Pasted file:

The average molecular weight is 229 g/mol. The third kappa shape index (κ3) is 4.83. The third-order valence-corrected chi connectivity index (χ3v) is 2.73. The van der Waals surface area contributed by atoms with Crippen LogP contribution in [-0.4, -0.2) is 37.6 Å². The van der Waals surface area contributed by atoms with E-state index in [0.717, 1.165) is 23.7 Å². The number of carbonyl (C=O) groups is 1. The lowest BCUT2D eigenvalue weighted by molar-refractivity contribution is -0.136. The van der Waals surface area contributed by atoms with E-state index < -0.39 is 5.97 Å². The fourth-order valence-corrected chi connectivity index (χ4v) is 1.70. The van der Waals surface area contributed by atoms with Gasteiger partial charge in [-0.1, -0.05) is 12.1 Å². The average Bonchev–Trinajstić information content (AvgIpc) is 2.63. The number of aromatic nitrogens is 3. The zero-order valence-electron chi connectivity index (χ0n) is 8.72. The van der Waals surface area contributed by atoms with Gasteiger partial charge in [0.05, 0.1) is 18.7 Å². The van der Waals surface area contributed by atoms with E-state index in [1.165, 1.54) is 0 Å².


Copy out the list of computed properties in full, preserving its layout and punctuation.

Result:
The average molecular weight is 229 g/mol. The third kappa shape index (κ3) is 4.83. The third-order valence-corrected chi connectivity index (χ3v) is 2.73. The van der Waals surface area contributed by atoms with Crippen LogP contribution in [-0.4, -0.2) is 37.6 Å². The van der Waals surface area contributed by atoms with E-state index in [0.717, 1.165) is 23.7 Å². The number of carbonyl (C=O) groups is 1. The lowest BCUT2D eigenvalue weighted by molar-refractivity contribution is -0.136. The van der Waals surface area contributed by atoms with E-state index < -0.39 is 5.97 Å². The fourth-order valence-corrected chi connectivity index (χ4v) is 1.70. The van der Waals surface area contributed by atoms with Gasteiger partial charge in [-0.1, -0.05) is 12.1 Å². The average Bonchev–Trinajstić information content (AvgIpc) is 2.63. The number of aromatic nitrogens is 3. The zero-order valence-electron chi connectivity index (χ0n) is 8.72. The van der Waals surface area contributed by atoms with Gasteiger partial charge in [0.05, 0.1) is 18.7 Å². The van der Waals surface area contributed by atoms with E-state index in [1.165, 1.54) is 0 Å².